## DEV Community

James Robb

Posted on • Updated on

# The Supermarket Queue

There is a queue for the self-checkout tills at the supermarket. Your task is write a function to calculate the total time required for all the customers to check out!

Input:
customers: An integer array representing customer estimated processing times.
tillCount: An integer representing available tills.

output:
An integer representing the maximum time required to process all customers.

Examples:
`queueTime([5,3,4], 0)` returns `12`
`queueTime([10,2,3,3], 2)` returns `10`
`queueTime([2,3,10], 2)` returns `12`

### Tests

For this Kata I have chosen to implement the functionality in JavaScript, this being the case, I will use jest as the test runner for our test cases.

We have need to test the following failure cases:

1. If the `customers` parameter is not an array
2. If the `customers` parameter is an array containing non-integer types
3. If the `tillCount` parameter is not an integer

We then continue on to implement our happy path cases:

1. If noone is in line, no wait time should be expected
2. If customers are in line, total their wait times based on the tills available
``````describe("example tests", () => {
it("Should throw if invalid inputs provided", () => {
expect(() => queueTime(1, 1)).toThrow(/InvalidArgumentException/);
expect(() => queueTime(["test", 2, null], 1)).toThrow(/InvalidArgumentException/);
expect(() => queueTime([], null)).toThrow(/InvalidArgumentException/);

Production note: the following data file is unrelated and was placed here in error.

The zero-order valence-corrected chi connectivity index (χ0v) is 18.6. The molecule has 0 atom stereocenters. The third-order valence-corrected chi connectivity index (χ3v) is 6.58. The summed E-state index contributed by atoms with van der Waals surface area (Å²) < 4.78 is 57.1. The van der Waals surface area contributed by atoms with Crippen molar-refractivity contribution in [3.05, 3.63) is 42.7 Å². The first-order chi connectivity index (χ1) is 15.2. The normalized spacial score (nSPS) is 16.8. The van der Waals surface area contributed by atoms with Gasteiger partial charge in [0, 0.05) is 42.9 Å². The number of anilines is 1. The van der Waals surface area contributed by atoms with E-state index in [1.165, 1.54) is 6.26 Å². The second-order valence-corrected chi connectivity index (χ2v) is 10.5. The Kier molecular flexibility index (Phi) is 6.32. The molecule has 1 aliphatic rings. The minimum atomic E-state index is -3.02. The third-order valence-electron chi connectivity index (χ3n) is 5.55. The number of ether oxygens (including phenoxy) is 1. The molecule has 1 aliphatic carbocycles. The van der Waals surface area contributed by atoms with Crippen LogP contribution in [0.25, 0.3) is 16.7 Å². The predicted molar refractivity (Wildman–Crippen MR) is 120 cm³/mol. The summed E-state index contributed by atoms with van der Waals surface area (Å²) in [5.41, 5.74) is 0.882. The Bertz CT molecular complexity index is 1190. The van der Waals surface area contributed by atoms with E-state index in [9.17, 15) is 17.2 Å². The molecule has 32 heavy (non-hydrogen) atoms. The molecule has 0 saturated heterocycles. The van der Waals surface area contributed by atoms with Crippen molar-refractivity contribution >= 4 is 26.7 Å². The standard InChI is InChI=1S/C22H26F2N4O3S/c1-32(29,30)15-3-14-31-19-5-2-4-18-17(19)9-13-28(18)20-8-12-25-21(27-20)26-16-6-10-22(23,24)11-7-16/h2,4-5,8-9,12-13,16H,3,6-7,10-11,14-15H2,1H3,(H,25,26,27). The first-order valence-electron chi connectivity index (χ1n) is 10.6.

});

it("Should have no queue time if no customers are in line", () => {
expect(queueTime([], 1)).toBe(0);
});

it("Should calculate the correct queue time for valid customers", () => {
expect(queueTime([5,3,4], 0)).toBe(12);
expect(queueTime([1,2,3,4], 1)).toBe(10);
expect(queueTime([2,2,3,3,4,4], 2)).toBe(9);
expect(queueTime([1,2,3,4,5], 100)).toBe(5);
});
});
``````

### Implementation

``````function queueTime(customers, tillCount) {
if(!Array.isArray(customers)) {
throw new Error(`InvalidArgumentException: Parameter 1 must be an array, received: \${typeof customers}`);
} else if(!customers.every(time => Number.isInteger(time))) {
throw new Error(`InvalidArgumentException: Parameter 1 must be an array of integers. Atleast one element in the array does not conform to this, received: \${customers}`);
} else if(!Number.isInteger(tillCount)) {
throw new Error(`InvalidArgumentException: Parameter 2 must be an integer, received: \${typeof tillCount}`);
}

let tills = Array(tillCount <= 0 ? 1 : tillCount).fill(0);
customers.forEach(customer => {
const fastest = tills.indexOf(Math.min(...tills));
tills[fastest] += customer;
});
return Math.max(...tills);
}
``````

We begin by running our checks as usual. Then we then begin to hit an edge case just as we begin our happy path implementation, consider this:

The `tillCount` is `0` but the customer wait times are existing and valid. This being the case, we are to assume based on the task description that alternative arrangements have been made to account for these customers such as a person manually doing the work π€·ββοΈ. This being the case, the wait times should be processed as if `1` till is actually active, thus, a `tillCount` of `0` resolves the same result as a `tillCount` of `1`.